Mr. Kosmecki added, “We are excited to welcome Karl, a highly-experienced sales executive in our sector, to lead our commercialization efforts in North America. Operating from our new location in Cambridge, Massachusetts, we are well-prepared to enter these markets.”

Scopis designs surgical navigation systems that use augmented reality (AR) technology, where real-world imaging data from the surgical environment is enhanced by integrating computer-generated images. Scopis’ next-generation Target-Guided Surgery Systems (TGS)*, lead a surgeon along mapped-out pathways directly to anatomical targets using AR-generated images overlaid onto the surgeon’s endoscopic view.

The heart of the Scopis technology is the premium Hybrid Navigation platform that is based on a small and portable unit that supports optical, electromagnetic, and simultaneous hybrid tracking*. It allows surgeons to choose the best-suited technology for variety of surgical procedures across different disciplines. The modularity and versatility of this powerful platform also permits interdisciplinary use.

“With my experience in the US market, specifically in the ENT space, I’m confident that this breakthrough technology in surgical navigation will have a substantial impact on the ENT community and patients. I am looking forward to bringing these products to surgeons performing sinus procedures in both hospital and office-based settings,” said Karl Ring, VP Sales North America of Scopis.

Karl Ring joins Scopis as a seasoned expert in the fields of sales, marketing and business development for medical devices, including those specifically for ears, nose and throat. Most recently, Karl held the position of Director of Market Development, ENT at Smith & Nephew, Inc., where he also provided strategic consulting for transactions dealing with business and sales development. Prior to that, he held similar roles, ranging from Business Development, International, at ENTrigue Surgical to Vice President of Sales and Marketing at Biotronic NeuroNetwork and Regional Sales positions with Medtronic ENT.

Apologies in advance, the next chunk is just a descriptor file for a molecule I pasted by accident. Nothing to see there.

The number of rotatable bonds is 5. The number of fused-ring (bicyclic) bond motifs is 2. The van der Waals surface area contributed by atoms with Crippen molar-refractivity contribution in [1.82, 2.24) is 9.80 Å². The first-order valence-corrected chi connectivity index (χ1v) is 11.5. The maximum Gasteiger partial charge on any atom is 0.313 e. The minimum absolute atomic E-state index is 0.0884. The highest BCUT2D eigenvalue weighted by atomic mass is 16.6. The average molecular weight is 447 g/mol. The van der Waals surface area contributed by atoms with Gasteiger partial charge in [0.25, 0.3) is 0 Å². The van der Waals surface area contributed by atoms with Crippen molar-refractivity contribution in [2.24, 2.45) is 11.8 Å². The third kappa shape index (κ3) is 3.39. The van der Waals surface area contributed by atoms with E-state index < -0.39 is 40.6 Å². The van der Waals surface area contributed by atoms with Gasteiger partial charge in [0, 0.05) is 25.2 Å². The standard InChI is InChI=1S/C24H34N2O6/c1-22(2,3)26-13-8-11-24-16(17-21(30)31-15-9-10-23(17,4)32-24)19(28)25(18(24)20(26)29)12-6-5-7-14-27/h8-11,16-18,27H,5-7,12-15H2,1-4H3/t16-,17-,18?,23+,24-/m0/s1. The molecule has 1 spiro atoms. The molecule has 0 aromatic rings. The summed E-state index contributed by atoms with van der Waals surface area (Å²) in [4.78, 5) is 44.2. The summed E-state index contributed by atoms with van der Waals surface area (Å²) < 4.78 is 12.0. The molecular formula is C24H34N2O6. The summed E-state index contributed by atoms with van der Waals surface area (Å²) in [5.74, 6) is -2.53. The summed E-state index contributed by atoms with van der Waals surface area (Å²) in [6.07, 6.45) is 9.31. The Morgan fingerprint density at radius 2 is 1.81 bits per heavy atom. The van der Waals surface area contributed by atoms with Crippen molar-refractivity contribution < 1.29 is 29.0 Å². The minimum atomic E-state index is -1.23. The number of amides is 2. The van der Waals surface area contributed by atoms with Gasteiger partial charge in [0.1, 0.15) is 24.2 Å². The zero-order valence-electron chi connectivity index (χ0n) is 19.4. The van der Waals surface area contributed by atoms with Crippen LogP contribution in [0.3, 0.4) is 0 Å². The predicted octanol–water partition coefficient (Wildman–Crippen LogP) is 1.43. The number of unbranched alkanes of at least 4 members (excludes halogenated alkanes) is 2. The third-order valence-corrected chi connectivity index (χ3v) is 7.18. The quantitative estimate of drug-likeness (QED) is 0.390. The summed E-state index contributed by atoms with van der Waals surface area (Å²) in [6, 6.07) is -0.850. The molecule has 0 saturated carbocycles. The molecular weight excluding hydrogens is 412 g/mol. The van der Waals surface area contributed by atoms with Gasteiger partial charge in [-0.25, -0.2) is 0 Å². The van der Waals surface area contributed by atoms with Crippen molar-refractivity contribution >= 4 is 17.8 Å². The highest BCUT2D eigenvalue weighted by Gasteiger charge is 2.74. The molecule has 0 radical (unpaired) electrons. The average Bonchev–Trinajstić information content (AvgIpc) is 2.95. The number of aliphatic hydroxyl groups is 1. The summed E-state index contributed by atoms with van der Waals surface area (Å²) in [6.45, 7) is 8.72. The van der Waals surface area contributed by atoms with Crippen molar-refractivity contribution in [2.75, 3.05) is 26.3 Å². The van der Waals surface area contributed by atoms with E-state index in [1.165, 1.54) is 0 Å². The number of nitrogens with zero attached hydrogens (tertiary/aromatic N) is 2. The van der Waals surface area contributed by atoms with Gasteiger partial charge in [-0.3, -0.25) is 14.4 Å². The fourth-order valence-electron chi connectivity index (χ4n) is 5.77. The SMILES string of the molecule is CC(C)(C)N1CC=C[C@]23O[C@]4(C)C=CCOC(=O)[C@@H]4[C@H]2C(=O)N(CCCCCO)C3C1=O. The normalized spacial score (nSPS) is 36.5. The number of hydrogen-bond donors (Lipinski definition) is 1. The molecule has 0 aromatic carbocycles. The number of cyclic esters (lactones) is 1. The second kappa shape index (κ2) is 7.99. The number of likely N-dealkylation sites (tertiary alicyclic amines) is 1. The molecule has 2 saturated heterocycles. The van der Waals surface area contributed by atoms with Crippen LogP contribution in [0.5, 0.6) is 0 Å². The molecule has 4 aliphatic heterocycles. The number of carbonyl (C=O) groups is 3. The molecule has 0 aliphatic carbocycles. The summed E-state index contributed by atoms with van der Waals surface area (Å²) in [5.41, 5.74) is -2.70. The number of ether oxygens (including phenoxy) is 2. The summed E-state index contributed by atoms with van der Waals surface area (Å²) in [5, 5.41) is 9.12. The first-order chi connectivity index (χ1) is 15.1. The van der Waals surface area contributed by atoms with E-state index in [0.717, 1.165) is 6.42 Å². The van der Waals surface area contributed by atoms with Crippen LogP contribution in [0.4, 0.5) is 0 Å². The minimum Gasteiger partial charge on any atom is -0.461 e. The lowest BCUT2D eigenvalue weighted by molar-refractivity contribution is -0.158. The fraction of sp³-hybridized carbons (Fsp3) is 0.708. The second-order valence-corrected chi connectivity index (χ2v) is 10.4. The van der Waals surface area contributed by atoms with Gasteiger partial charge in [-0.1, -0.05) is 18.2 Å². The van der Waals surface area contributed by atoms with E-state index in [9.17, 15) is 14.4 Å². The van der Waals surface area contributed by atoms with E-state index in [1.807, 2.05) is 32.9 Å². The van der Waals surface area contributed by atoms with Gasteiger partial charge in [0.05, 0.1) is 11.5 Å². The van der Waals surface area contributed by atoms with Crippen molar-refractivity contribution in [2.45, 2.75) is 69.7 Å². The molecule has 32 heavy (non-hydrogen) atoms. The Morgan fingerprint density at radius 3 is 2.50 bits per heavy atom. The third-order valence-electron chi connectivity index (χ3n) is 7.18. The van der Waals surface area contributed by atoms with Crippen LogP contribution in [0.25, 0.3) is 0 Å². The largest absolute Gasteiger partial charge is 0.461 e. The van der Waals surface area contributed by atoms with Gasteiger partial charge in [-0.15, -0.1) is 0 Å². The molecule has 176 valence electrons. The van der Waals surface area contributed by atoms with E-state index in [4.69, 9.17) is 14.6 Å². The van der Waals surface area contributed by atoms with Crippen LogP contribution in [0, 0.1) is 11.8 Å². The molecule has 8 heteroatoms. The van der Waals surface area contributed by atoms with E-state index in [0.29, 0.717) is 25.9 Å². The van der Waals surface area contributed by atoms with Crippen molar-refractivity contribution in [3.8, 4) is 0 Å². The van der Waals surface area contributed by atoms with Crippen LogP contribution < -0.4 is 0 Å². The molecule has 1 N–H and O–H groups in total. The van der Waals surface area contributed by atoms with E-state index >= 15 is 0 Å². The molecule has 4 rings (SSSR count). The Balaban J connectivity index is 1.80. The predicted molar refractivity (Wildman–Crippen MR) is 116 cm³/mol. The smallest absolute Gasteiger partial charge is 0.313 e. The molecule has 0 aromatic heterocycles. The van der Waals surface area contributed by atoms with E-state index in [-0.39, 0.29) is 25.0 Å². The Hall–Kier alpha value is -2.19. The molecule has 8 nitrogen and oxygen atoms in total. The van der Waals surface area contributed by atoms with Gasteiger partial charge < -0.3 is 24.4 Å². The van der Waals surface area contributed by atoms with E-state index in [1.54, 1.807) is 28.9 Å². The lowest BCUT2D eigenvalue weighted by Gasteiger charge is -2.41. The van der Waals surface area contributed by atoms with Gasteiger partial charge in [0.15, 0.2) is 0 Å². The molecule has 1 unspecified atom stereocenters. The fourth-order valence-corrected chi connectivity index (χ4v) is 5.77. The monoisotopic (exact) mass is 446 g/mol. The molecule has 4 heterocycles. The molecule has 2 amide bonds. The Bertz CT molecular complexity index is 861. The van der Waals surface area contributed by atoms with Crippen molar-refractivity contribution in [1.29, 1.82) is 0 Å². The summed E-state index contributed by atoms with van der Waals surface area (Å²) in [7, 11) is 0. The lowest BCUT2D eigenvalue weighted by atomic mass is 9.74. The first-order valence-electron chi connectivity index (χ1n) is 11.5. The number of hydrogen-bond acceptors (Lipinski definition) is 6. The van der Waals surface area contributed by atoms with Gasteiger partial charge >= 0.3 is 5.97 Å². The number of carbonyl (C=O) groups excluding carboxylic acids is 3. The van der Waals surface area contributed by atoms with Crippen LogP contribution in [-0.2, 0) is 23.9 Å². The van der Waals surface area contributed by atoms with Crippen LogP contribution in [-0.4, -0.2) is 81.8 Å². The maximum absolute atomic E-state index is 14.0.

Soruce: Scopis GmbH

Oral delivery system could make vaccinations needle-free

Photo: UC Berkeley

Patients could one day self-administer vaccines using a needleless, pill-sized technology that jet-releases a stream of vaccine inside the mouth, according to a proof-of-concept study conducted at UC Berkeley.

The study did not test vaccine delivery in people, but demonstrated that the technology, called MucoJet, is capable of delivering vaccine-sized molecules to immune cells in the mouths of animals. The technology is a step toward improved oral vaccine delivery, which holds the promise of building immunity in the mouth’s buccal region of cells, where many infections enter the body. When patients hold the MucoJet against the inside of their cheek, the device releases a jet stream that directly targets the buccal region. This region is rich in immune cells but underutilized in immunology because of the challenge of efficiently penetrating the thick mucosal layer in this part of the oral cavity with existing technologies, such as the oral spray often used for influenza vaccination.

In laboratory and animal experiments, the research team showed that the MucoJet can deliver a high-pressure stream of liquid and immune system-triggering molecules that penetrate the mucosal layer to stimulate an immune response in the buccal region. The jet is pressurized, but not uncomfortably so, and would remove the sting of needles.

“The jet is similar in pressure to a water pick that dentists use,” said Kiana Aran, who developed the technology while a postdoctoral scholar at Berkeley in the labs of Dorian Liepmann, a professor of mechanical and bioengineering, and Niren Murthy, a professor of bioengineering. Aran is now an assistant professor at the Keck Graduate Institute of Claremont University.

The portable technology, designed to be self-administered, stores vaccines in powder form and could one day enable vaccine delivery to remote locations, but years of further study are needed before the device would be commercially available.

Source: UC Berkeley